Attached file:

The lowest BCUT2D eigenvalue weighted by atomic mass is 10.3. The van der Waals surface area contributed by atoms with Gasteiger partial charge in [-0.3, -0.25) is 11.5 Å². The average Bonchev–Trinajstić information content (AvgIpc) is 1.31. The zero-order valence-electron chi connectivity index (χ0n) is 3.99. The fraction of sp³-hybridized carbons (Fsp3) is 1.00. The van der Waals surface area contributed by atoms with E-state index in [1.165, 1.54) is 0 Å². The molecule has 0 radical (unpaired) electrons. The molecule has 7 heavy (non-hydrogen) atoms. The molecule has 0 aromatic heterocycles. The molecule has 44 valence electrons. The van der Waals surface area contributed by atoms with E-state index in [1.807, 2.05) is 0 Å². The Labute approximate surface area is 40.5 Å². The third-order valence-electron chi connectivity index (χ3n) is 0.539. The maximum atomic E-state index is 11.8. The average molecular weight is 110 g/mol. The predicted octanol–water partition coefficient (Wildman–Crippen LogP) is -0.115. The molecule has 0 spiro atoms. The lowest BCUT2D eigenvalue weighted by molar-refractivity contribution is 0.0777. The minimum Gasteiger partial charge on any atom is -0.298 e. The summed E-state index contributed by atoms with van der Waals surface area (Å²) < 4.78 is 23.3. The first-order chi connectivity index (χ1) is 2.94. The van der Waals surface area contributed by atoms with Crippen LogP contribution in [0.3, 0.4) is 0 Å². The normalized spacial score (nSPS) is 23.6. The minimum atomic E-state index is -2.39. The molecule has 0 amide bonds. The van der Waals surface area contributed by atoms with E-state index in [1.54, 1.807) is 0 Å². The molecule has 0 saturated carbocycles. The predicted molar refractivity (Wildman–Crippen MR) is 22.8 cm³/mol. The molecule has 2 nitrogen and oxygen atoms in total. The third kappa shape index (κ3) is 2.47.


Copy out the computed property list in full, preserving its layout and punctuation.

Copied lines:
The lowest BCUT2D eigenvalue weighted by atomic mass is 10.3. The van der Waals surface area contributed by atoms with Gasteiger partial charge in [-0.3, -0.25) is 11.5 Å². The average Bonchev–Trinajstić information content (AvgIpc) is 1.31. The zero-order valence-electron chi connectivity index (χ0n) is 3.99. The fraction of sp³-hybridized carbons (Fsp3) is 1.00. The van der Waals surface area contributed by atoms with E-state index in [1.165, 1.54) is 0 Å². The molecule has 0 radical (unpaired) electrons. The molecule has 7 heavy (non-hydrogen) atoms. The molecule has 0 aromatic heterocycles. The molecule has 44 valence electrons. The van der Waals surface area contributed by atoms with E-state index in [1.807, 2.05) is 0 Å². The Labute approximate surface area is 40.5 Å². The third-order valence-electron chi connectivity index (χ3n) is 0.539. The maximum atomic E-state index is 11.8. The average molecular weight is 110 g/mol. The predicted octanol–water partition coefficient (Wildman–Crippen LogP) is -0.115. The molecule has 0 spiro atoms. The lowest BCUT2D eigenvalue weighted by molar-refractivity contribution is 0.0777. The minimum Gasteiger partial charge on any atom is -0.298 e. The summed E-state index contributed by atoms with van der Waals surface area (Å²) < 4.78 is 23.3. The first-order chi connectivity index (χ1) is 2.94. The van der Waals surface area contributed by atoms with Crippen LogP contribution in [0.3, 0.4) is 0 Å². The normalized spacial score (nSPS) is 23.6. The minimum atomic E-state index is -2.39. The molecule has 0 amide bonds. The van der Waals surface area contributed by atoms with E-state index in [1.54, 1.807) is 0 Å². The molecule has 0 saturated carbocycles. The predicted molar refractivity (Wildman–Crippen MR) is 22.8 cm³/mol. The molecule has 2 nitrogen and oxygen atoms in total. The third kappa shape index (κ3) is 2.47.